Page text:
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Guide to cable tie mounts

clock 4.5 minutes | 21 Oct 2019

Rack enclosure cabinets filled with wires and equipment

In today's connected, energised, and Internet-enabled world, there's no telling how many million miles of cable and conductors there are. A single machine or piece of equipment may have hundreds of feet installed, to say the least.

Cable and wiring are integral parts of every industry. They’re used in everything from automotive wiring harnesses and HVAC components to electric cable enclosures and rack enclosure cabinets.

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Professional job

One of the hallmarks of a professionally designed and assembled project is the careful installation of cables and conductors. Cable management is accomplished with various methods.

Cable ties are often used to bundle wiring neatly and cleanly in these instances. They allow the engineer or designer to segregate wiring to:

  1. Keep high voltages and low voltages separate
  2. Identify and isolate voltage conductors from datacom and signal wiring
  3. Enable easier circuit tracing in an outdoor cable enclosure

While push mount cable ties are often attached directly to the mounting surface, a cable tie mounting base is another option.

The proper cable tie mount will help prevent damage to cables and conductors by routing them around and away from moving parts. For example, they can be used to isolate conductor bundles from pinch points created by weatherproof outdoor cabinet doors and hinges. Using a cable tie wall mount in strategic locations keeps cables neatly in place.

Selecting the correct cable tie mounting pad for your project is just as important as choosing the cable ties themselves. (You can find out more about specifying cable ties in this guide.)

Some of the factors to consider when specifying cable mounts are:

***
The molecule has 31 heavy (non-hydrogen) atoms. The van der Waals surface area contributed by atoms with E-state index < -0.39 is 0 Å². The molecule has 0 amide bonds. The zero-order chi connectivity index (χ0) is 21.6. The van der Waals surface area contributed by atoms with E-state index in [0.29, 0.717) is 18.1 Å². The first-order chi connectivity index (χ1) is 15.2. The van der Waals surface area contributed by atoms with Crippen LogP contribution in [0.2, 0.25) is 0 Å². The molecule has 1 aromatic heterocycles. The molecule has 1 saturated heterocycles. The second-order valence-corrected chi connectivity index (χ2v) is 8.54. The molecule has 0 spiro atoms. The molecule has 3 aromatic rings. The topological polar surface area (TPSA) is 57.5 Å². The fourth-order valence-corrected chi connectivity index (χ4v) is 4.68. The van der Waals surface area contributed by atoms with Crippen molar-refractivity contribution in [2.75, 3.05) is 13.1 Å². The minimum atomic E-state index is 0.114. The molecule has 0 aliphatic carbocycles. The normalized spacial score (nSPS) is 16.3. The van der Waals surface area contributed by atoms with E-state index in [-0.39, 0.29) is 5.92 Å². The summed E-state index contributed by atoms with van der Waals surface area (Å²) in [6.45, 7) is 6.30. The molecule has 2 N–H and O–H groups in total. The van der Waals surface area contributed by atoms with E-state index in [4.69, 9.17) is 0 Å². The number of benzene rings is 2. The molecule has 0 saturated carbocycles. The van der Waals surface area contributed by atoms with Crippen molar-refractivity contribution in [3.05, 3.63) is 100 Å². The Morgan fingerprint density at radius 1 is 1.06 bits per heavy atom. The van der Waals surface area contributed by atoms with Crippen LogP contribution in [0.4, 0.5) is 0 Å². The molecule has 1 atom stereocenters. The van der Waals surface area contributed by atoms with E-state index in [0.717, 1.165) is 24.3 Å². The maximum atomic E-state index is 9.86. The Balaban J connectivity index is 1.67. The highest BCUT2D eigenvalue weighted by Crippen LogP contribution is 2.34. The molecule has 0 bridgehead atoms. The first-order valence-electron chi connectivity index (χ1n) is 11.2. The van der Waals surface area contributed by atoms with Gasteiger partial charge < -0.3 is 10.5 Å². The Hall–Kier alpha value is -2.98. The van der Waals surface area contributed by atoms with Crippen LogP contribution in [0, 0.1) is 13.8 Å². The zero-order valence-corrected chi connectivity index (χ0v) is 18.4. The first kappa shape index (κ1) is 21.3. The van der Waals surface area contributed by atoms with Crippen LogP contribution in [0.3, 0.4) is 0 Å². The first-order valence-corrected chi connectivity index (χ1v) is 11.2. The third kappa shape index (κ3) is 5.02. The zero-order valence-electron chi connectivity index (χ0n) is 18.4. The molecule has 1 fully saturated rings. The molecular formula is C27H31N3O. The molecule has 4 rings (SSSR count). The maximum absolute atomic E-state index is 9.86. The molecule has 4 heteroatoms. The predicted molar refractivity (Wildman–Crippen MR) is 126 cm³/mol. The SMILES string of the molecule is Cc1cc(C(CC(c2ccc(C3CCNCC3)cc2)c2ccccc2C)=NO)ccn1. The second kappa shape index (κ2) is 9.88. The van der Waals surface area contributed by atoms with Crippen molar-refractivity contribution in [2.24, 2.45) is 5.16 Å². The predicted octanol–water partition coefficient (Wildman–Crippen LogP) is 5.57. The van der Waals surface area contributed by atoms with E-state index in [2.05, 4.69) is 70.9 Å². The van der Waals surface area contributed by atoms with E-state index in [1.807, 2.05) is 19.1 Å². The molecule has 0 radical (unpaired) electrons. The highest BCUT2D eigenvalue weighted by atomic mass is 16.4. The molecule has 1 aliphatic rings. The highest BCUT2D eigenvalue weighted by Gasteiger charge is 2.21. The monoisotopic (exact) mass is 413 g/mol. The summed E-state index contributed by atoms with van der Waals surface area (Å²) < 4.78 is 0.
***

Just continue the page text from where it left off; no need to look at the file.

1. Mounting surface
  2. Environment
  3. Cable tie wrap sizes
  4. The need for flexibility or stability in the cable bundle
Rack enclosure cabinets filled with wires and equipment

Mounting surface considerations

The most common mounting surfaces are smooth steel or plastics. However, there are applications, particularly in outdoor cable installations, where you might encounter rough, non-steel surfaces. Consider the surface as you decide on a mount.

  1. For smooth surfaces, you might consider an adhesive cable tie mount. You can get them with slots on all four edges to accommodate cable ties from two angles. Some will have a mounting hole to screw the mount directly to the panel.
  2. Another adhesive mount option swivels to adjust to any angle, rotating a full 360 degrees. Adhesive backed cable tie mounts install quickly and are ideal for lightweight wire or cable bundles.
    Note that while self adhesive cable tie mounts are easy to install, if you need to remove them from the panel, the adhesive backing will be destroyed.
  3. Another option is to use mounted cable ties that push into a panel hole, either pre-drilled or drilled at the time of installation. The fir tree mount gets its name from the resemblance to an upside down tree. It's easily installed, but difficult to remove or pull free. You'll often see this type of cable tie mount in the automotive industry. With multiple ribs, it installs securely in mounting holes of various depths.
  4. Similar in construction to the fir tree mount, the masonry cable tie mount is designed for mounting in block or concrete walls. It's suitable for both standard and heavy zip ties.

As with other wire tie mounts, match the cable tie mounting base to whichever of the cable ties assorted sizes you're using for your application.

While it's possible to remove fir tree style mounts, you risk damaging the barbs. But another one can be inserted easily to replace it.